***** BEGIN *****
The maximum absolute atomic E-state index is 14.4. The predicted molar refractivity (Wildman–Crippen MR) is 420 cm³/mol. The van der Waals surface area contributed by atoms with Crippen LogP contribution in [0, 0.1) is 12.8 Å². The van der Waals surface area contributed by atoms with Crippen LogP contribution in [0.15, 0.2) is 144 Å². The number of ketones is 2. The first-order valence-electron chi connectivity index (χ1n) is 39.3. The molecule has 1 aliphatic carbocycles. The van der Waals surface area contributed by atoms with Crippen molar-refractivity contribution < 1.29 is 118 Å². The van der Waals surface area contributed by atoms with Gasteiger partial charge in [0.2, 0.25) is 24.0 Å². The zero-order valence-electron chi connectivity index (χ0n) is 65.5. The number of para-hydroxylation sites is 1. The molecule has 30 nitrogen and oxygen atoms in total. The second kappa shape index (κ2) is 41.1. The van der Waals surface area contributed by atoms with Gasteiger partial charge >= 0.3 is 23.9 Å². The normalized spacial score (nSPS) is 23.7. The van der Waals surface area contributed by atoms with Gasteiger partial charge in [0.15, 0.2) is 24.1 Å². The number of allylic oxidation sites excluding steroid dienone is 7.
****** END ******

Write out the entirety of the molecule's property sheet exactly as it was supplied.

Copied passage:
The maximum absolute atomic E-state index is 14.4. The predicted molar refractivity (Wildman–Crippen MR) is 420 cm³/mol. The van der Waals surface area contributed by atoms with Crippen LogP contribution in [0, 0.1) is 12.8 Å². The van der Waals surface area contributed by atoms with Crippen LogP contribution in [0.15, 0.2) is 144 Å². The number of ketones is 2. The first-order valence-electron chi connectivity index (χ1n) is 39.3. The molecule has 1 aliphatic carbocycles. The van der Waals surface area contributed by atoms with Crippen molar-refractivity contribution < 1.29 is 118 Å². The van der Waals surface area contributed by atoms with Gasteiger partial charge in [0.2, 0.25) is 24.0 Å². The zero-order valence-electron chi connectivity index (χ0n) is 65.5. The number of para-hydroxylation sites is 1. The molecule has 30 nitrogen and oxygen atoms in total. The second kappa shape index (κ2) is 41.1. The van der Waals surface area contributed by atoms with Gasteiger partial charge >= 0.3 is 23.9 Å². The normalized spacial score (nSPS) is 23.7. The van der Waals surface area contributed by atoms with Gasteiger partial charge in [0.15, 0.2) is 24.1 Å². The number of allylic oxidation sites excluding steroid dienone is 7.